Me – Yes, but it does rather knock your characterisation of the Soviet dictatorship post 1956 (ie stripping out all the millions of inconvenient dead) as a misunderstood philanthropic organisation into a cocked hat.

72 Czechs and Slovaks were killed by the way, thats insignificant for you.

Him – Where do I say that exactly?

Me – “There’s actually a point that the more the post war Soviet Union influenced a 3rd world country the more relatively civilized it was (see Mongolia and Vietnam)” quoth the raven

Him – I still can’t see the words “misunderstood philanthropic organisation”.

Me – But you can see the words “There’s actually a point that the more the post war Soviet Union influenced a 3rd world country the more relatively civilized it was (see Mongolia and Vietnam)”

I also notice no comment on your dismissal of the deaths of 72 Czech’s and Slovak’s in 1968 as insignificant.

Him – I don’t know whether you really can’t see my point or are being deliberately obtuse.

Post WWII the USSR was a status quo power. The last thing it wanted was chaos and destruction in its satellites. It wanted stability. Hence the countries more directly under its influence tended to be more stable (perhaps a better word that civilized). How you get from that a moral approval for the Soviet system per se I can’t see.

On your last point, I am really not getting into this. You seem to be in one of your belligerent moods this morning. But if you recall were talking about Cambodia and Ethiopia. Whilst the death of anyone is a tragedy and hugely significant for them and their families, I am sure you will agree with me that Czechoslovakia 68 did not involve a blood bath on the Cambodian and Ethiopian scale.

This started out as a interesting discussion on the benefits or otherwise of the USSR in promoting modernisation in Central Asia, but you seem to want to turn it into a fight. Sorry I am not up for that.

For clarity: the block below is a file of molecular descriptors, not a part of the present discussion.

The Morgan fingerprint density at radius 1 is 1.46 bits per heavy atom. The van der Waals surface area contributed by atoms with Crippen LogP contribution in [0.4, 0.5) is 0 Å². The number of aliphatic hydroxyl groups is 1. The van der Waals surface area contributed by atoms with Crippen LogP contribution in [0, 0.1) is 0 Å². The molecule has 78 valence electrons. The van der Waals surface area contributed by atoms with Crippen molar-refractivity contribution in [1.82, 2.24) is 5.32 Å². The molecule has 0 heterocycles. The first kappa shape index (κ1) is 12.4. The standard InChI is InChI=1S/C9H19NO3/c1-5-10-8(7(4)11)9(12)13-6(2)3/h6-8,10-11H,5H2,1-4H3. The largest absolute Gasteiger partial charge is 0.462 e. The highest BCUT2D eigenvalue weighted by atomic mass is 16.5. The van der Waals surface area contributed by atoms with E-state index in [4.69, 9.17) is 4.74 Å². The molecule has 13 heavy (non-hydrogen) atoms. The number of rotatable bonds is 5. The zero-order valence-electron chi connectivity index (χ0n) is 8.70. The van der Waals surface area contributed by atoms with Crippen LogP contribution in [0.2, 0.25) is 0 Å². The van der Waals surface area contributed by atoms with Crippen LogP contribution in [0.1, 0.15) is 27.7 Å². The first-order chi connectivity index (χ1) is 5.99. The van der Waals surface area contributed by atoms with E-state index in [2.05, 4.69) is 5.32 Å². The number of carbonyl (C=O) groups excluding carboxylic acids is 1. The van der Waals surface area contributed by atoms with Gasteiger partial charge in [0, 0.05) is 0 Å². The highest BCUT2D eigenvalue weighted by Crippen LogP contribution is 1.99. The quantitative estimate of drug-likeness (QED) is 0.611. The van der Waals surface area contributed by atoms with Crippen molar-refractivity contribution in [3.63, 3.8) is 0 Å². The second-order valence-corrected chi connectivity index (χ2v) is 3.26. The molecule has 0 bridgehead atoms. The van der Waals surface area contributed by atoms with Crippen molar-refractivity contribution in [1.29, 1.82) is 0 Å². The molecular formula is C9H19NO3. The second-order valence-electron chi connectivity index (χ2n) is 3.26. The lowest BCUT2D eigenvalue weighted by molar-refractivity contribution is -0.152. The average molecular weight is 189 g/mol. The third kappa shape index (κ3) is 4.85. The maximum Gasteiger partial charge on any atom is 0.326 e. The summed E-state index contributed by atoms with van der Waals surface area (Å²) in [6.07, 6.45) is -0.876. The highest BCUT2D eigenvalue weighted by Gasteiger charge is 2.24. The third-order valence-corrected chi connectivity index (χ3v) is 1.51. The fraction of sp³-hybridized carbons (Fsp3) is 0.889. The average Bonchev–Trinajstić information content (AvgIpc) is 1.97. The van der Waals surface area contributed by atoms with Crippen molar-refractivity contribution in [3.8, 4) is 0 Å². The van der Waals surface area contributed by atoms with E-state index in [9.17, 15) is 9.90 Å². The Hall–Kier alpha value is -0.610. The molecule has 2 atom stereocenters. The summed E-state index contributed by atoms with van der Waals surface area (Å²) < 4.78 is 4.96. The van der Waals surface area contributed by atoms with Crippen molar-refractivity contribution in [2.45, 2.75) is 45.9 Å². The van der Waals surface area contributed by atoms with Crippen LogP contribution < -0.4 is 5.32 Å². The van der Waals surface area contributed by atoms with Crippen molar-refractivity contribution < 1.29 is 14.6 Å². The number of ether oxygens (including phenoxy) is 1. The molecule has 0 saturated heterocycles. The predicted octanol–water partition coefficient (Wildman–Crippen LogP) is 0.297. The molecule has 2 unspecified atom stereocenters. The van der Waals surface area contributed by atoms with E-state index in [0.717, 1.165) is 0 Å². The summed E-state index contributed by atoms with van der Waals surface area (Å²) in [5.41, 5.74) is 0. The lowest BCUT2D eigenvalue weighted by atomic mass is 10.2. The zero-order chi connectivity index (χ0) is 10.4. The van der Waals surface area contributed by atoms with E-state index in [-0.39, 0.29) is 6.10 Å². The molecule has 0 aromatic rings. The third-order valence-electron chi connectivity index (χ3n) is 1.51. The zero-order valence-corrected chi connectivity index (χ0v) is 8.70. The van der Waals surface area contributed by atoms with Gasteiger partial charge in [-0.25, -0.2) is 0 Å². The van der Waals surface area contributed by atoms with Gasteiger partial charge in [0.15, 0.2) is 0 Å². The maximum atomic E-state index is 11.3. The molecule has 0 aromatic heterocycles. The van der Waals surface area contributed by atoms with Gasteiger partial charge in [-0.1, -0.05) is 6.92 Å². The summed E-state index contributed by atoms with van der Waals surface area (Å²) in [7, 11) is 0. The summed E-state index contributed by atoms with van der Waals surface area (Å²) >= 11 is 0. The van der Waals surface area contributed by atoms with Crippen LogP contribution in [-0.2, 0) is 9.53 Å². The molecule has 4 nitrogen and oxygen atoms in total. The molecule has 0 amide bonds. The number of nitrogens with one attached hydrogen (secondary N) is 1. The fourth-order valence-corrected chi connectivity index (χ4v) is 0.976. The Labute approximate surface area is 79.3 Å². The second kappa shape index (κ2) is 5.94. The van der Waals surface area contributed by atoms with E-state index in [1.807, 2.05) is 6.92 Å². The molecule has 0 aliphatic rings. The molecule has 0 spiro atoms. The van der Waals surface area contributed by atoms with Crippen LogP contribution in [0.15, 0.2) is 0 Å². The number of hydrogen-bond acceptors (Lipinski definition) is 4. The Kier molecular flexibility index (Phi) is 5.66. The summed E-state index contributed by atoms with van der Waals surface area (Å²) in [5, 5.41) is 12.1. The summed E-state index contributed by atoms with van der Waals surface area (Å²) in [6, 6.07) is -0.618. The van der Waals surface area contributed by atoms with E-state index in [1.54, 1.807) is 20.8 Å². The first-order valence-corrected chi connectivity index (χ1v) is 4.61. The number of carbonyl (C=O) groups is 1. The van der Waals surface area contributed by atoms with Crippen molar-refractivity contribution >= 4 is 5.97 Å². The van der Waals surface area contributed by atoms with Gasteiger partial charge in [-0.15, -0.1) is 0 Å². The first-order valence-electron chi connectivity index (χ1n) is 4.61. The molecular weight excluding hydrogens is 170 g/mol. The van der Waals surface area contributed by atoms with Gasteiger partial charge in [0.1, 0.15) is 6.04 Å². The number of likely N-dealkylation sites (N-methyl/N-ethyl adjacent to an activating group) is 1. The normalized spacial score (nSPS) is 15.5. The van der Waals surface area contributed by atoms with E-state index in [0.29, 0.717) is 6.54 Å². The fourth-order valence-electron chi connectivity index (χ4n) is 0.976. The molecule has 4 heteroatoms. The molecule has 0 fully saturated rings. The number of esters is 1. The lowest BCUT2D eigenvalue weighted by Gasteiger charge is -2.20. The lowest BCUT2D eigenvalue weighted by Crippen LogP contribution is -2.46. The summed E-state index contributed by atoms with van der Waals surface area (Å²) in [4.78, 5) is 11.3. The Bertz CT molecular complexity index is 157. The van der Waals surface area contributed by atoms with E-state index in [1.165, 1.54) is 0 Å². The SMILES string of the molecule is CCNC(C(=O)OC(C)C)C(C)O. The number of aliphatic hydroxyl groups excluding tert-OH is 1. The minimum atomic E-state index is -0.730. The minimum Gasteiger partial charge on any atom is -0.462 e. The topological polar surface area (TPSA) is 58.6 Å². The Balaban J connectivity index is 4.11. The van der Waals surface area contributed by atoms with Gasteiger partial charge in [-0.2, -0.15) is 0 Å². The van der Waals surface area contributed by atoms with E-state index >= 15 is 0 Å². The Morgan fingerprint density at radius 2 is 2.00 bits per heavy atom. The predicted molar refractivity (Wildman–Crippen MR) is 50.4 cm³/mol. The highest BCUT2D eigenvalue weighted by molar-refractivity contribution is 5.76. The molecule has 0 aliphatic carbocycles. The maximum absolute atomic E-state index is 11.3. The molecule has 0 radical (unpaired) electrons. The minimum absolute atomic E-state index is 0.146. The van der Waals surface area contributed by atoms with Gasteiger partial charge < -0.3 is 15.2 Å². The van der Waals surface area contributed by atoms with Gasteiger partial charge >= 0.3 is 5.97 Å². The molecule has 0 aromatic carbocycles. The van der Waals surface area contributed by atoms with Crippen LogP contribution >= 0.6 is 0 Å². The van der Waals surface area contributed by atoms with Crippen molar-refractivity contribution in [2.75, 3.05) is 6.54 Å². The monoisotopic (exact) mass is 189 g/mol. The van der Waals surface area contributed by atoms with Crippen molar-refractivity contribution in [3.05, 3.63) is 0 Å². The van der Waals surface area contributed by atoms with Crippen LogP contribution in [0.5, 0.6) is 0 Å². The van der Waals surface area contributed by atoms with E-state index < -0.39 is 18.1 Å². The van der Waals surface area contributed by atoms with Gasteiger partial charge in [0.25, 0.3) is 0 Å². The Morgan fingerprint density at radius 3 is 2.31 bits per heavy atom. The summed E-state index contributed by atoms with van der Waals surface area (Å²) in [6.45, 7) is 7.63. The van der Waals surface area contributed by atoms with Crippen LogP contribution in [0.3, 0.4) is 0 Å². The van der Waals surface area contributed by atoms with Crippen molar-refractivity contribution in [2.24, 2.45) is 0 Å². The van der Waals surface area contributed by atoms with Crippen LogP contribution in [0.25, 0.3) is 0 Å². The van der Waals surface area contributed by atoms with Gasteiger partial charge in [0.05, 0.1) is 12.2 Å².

Me -I’m in a belligerent mood? Says a man defending the Soviet invasion of Czechoslovakia (not something my Trotskyite former comrades would do) and dismissing 72 deaths as not “a significant number of deaths”

Indeed it was an “interesting discussion on the benefits or otherwise of the USSR in promoting modernisation in Central Asia” but if you are going to make such barmpot assertions expect to get called on it.

Him – Don’t you think a casualty total of 72 for the invasion of a foreign country on the low side? And where exactly have I defended the invasion of Czechoslovakia? My first post on the subject said it was reprehensible.

Me – Yes, those wonderful Soviets, killing so few in the course of their invasion.

Him – Ok, we have descended to the level of the playground. That’s me finished.

“For by thy words thou shalt be justified, and by thy words thou shalt be condemned.” – Matthew, 12:37

Overrated: Paul Krugman

“Snake oil, £14.99!”

When Friedrich von Hayek became a Nobel Laureate in economics in 1974 he said: “The Nobel Prize confers on an individual an authority which in economics no man ought to possess.” The truth of this is demonstrated daily by the case of Paul Krugman.

Krugman and his supporters whip out his Nobel Memorial Prize in Economic Sciences like a Top Trump of Diego Maradona. It is awarded annually — so why the special fuss about a prize Krugman won four years ago? His Nobel is being used to intimidate opponents. Any opposition to Krugman with his Nobel Prize is opposition to science itself.

Why Krugman generates so much opposition isn’t hard to fathom. From his perch in the New York Times he says one ridiculous thing after another. In the British context Krugman’s risible thesis is that the economy is struggling because the government isn’t spending enough money, that austerity is driving us back into recession, and that the solution to our debt crisis is to borrow and spend even more money.

But there is no austerity. British government spending has fallen from record highs by only about 1 per cent since the coalition took office. This has tipped us back into recession? Most private sector companies could save that by switching to cheaper copier paper.

Krugman argues that we need vast government spending to get us out of the recession. But Britain is running a budget deficit of more than 8 per cent of GDP, one of the highest in the developed world. The government is spending more than 400 million borrowed pounds every day; the national debt is increasing by more than £5,000 every second.